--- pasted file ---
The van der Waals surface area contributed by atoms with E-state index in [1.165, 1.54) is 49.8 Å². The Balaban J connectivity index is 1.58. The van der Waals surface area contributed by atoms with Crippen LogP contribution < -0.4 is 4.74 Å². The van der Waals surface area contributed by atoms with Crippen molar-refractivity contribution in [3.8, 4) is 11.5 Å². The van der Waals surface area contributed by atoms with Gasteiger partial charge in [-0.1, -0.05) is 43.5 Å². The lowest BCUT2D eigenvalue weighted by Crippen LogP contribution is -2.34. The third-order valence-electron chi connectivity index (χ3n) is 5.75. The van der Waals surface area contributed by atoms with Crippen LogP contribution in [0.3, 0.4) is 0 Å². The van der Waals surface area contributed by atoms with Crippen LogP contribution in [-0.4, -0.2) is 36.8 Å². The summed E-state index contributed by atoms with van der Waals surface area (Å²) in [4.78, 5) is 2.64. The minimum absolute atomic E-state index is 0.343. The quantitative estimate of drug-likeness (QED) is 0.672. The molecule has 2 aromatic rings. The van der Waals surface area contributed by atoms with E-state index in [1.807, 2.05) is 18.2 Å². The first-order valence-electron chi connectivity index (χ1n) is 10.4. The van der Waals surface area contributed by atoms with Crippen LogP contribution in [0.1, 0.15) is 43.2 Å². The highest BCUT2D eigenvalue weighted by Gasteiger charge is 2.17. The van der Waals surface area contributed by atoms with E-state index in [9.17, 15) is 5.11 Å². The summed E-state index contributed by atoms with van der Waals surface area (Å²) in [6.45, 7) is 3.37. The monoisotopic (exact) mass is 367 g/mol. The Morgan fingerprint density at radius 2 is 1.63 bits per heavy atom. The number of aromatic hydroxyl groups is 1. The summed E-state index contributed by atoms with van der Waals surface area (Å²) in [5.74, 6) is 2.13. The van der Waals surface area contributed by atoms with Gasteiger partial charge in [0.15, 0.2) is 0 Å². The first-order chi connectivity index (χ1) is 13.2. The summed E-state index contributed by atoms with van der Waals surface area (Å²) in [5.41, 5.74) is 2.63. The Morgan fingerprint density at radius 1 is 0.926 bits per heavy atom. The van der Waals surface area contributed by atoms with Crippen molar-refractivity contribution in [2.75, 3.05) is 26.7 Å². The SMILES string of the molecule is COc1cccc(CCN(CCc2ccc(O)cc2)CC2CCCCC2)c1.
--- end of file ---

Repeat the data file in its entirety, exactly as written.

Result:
The van der Waals surface area contributed by atoms with E-state index in [1.165, 1.54) is 49.8 Å². The Balaban J connectivity index is 1.58. The van der Waals surface area contributed by atoms with Crippen LogP contribution < -0.4 is 4.74 Å². The van der Waals surface area contributed by atoms with Crippen molar-refractivity contribution in [3.8, 4) is 11.5 Å². The van der Waals surface area contributed by atoms with Gasteiger partial charge in [-0.1, -0.05) is 43.5 Å². The lowest BCUT2D eigenvalue weighted by Crippen LogP contribution is -2.34. The third-order valence-electron chi connectivity index (χ3n) is 5.75. The van der Waals surface area contributed by atoms with Crippen LogP contribution in [0.3, 0.4) is 0 Å². The van der Waals surface area contributed by atoms with Crippen LogP contribution in [-0.4, -0.2) is 36.8 Å². The summed E-state index contributed by atoms with van der Waals surface area (Å²) in [4.78, 5) is 2.64. The minimum absolute atomic E-state index is 0.343. The quantitative estimate of drug-likeness (QED) is 0.672. The molecule has 2 aromatic rings. The van der Waals surface area contributed by atoms with E-state index in [1.807, 2.05) is 18.2 Å². The first-order valence-electron chi connectivity index (χ1n) is 10.4. The van der Waals surface area contributed by atoms with Crippen LogP contribution in [0.1, 0.15) is 43.2 Å². The highest BCUT2D eigenvalue weighted by Gasteiger charge is 2.17. The van der Waals surface area contributed by atoms with E-state index in [9.17, 15) is 5.11 Å². The summed E-state index contributed by atoms with van der Waals surface area (Å²) in [6.45, 7) is 3.37. The monoisotopic (exact) mass is 367 g/mol. The Morgan fingerprint density at radius 2 is 1.63 bits per heavy atom. The number of aromatic hydroxyl groups is 1. The summed E-state index contributed by atoms with van der Waals surface area (Å²) in [5.74, 6) is 2.13. The van der Waals surface area contributed by atoms with Gasteiger partial charge in [0.15, 0.2) is 0 Å². The first-order chi connectivity index (χ1) is 13.2. The summed E-state index contributed by atoms with van der Waals surface area (Å²) in [5.41, 5.74) is 2.63. The Morgan fingerprint density at radius 1 is 0.926 bits per heavy atom. The van der Waals surface area contributed by atoms with Crippen molar-refractivity contribution in [2.75, 3.05) is 26.7 Å². The SMILES string of the molecule is COc1cccc(CCN(CCc2ccc(O)cc2)CC2CCCCC2)c1.